You may have seen the letter to the editor that Eli and I wrote talking about the restaurant review section of the conference issue of American Libraries. We said something to the effect that calling a place with entrees $20 and under “low priced” [with no lower option] seemed to miss the boat in terms of the budget that many librarians are working with. One of the reasons that another run for Council does not appeal to me is not only because of the cash involved in six trips in three years, but the fact that discussion of the high prices of Council participation on Council lists can be met with the response that maybe you shouldn’t be on Council until you can afford to be. Maybe they’re right and maybe they’re not, but the presumption itself raises my hackles.
That said, I’m not poor. I’ve got a job that pays, health insurance and rent that I can afford, almost no debt, and income potential from several sources. I own a house and I have a good education that, barring disaster, cements my ability to maintain these things. I have a support network in place that can help even if there is a disaster. Many other people are not so fortunate, and I work with them every day, most librarians do too. I talk about the ways that librarians can address social issues in fairly simple ways in many of my talks when I talk about the social implications of software choices. It’s a topic I bring up a lot.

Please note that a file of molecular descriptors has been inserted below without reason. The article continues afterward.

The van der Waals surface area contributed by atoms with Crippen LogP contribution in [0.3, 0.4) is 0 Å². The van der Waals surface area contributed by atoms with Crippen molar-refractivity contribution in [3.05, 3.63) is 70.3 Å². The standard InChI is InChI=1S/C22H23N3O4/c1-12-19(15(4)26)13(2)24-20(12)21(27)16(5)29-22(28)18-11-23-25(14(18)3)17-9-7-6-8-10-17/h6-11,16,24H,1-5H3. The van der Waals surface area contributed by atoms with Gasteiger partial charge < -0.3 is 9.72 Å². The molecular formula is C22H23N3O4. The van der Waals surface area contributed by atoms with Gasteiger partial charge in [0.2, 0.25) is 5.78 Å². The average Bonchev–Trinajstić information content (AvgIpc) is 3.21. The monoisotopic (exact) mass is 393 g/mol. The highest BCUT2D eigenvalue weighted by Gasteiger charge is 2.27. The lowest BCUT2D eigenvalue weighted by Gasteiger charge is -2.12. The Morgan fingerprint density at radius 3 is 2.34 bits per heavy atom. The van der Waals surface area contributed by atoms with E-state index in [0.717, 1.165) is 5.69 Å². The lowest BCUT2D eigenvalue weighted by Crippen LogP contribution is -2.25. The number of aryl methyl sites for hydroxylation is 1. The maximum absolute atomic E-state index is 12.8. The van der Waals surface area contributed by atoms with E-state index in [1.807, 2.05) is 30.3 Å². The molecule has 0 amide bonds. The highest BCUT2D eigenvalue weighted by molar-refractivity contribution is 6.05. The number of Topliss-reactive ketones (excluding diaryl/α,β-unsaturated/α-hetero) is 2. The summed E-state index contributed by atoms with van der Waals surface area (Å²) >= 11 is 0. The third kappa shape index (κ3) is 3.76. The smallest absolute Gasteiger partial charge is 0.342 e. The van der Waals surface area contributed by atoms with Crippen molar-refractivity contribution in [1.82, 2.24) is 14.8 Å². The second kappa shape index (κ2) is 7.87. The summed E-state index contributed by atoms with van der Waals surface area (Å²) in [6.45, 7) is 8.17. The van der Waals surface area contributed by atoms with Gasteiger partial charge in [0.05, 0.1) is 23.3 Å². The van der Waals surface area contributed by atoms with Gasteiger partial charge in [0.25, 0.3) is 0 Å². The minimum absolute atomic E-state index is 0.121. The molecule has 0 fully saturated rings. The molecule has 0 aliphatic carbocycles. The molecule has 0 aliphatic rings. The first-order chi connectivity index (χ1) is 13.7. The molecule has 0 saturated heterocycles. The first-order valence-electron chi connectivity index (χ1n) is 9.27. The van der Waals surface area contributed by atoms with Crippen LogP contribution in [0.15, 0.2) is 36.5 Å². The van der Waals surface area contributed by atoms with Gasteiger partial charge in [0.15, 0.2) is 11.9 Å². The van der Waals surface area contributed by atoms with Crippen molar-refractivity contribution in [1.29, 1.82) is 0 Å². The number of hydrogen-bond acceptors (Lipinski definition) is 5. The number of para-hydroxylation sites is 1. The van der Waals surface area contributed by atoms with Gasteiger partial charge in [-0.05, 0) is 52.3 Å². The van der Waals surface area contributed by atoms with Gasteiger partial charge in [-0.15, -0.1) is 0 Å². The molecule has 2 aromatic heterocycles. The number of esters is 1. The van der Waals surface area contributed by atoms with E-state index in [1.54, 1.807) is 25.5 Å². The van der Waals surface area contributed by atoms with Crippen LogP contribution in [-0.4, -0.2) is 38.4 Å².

A few resources that I’ve seen lately include Mary Minow’s webcast Library Services and the Homeless: A Legal Perspective with this supporting documentation from the Hunger Homelessness and Poverty Task force of SRRT Just a Little Understanding: A Social-Service Provider’s Perspective on Homeless Library Users. John from HHPTF pointed me towards this story today about the Indianapolis-Marion County Public Library’s program putting computers directly into Horizon House a daytime homeless center in Indiannapolis. HHPTF blog has a bit more info.